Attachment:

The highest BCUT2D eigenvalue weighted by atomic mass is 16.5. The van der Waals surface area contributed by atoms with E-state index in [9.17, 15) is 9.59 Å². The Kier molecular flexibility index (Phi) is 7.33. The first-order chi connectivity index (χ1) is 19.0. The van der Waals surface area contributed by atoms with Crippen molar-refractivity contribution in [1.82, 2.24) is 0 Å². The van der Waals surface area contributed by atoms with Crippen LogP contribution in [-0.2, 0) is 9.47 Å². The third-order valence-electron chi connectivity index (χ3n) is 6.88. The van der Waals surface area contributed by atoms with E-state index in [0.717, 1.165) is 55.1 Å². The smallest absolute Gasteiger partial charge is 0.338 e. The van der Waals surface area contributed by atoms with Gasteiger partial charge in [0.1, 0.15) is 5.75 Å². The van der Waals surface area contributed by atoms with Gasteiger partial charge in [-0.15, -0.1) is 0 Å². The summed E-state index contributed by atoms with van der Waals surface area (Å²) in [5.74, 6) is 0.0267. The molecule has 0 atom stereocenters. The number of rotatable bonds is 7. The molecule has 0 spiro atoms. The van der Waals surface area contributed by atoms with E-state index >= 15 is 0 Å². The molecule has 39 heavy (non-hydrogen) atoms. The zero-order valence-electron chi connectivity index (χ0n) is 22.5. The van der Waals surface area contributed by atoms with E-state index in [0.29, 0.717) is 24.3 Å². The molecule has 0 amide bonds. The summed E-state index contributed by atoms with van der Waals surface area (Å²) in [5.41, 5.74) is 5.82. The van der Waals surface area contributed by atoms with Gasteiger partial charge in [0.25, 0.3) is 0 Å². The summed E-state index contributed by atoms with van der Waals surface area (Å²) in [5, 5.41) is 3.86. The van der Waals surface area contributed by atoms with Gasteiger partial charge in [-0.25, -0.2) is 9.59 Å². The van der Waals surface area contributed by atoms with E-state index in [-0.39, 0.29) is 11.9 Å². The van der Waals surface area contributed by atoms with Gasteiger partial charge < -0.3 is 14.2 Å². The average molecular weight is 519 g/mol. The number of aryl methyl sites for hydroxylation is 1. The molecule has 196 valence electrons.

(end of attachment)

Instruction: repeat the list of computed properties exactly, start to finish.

The highest BCUT2D eigenvalue weighted by atomic mass is 16.5. The van der Waals surface area contributed by atoms with E-state index in [9.17, 15) is 9.59 Å². The Kier molecular flexibility index (Phi) is 7.33. The first-order chi connectivity index (χ1) is 19.0. The van der Waals surface area contributed by atoms with Crippen molar-refractivity contribution in [1.82, 2.24) is 0 Å². The van der Waals surface area contributed by atoms with Crippen LogP contribution in [-0.2, 0) is 9.47 Å². The third-order valence-electron chi connectivity index (χ3n) is 6.88. The van der Waals surface area contributed by atoms with E-state index in [0.717, 1.165) is 55.1 Å². The smallest absolute Gasteiger partial charge is 0.338 e. The van der Waals surface area contributed by atoms with Gasteiger partial charge in [0.1, 0.15) is 5.75 Å². The van der Waals surface area contributed by atoms with Gasteiger partial charge in [-0.15, -0.1) is 0 Å². The summed E-state index contributed by atoms with van der Waals surface area (Å²) in [5.74, 6) is 0.0267. The molecule has 0 atom stereocenters. The number of rotatable bonds is 7. The molecule has 0 spiro atoms. The van der Waals surface area contributed by atoms with E-state index >= 15 is 0 Å². The molecule has 39 heavy (non-hydrogen) atoms. The zero-order valence-electron chi connectivity index (χ0n) is 22.5. The van der Waals surface area contributed by atoms with E-state index in [0.29, 0.717) is 24.3 Å². The molecule has 0 amide bonds. The summed E-state index contributed by atoms with van der Waals surface area (Å²) in [5.41, 5.74) is 5.82. The van der Waals surface area contributed by atoms with Gasteiger partial charge in [0.25, 0.3) is 0 Å². The summed E-state index contributed by atoms with van der Waals surface area (Å²) in [5, 5.41) is 3.86. The van der Waals surface area contributed by atoms with Gasteiger partial charge in [-0.25, -0.2) is 9.59 Å². The van der Waals surface area contributed by atoms with E-state index in [-0.39, 0.29) is 11.9 Å². The van der Waals surface area contributed by atoms with Gasteiger partial charge < -0.3 is 14.2 Å². The average molecular weight is 519 g/mol. The number of aryl methyl sites for hydroxylation is 1. The molecule has 196 valence electrons.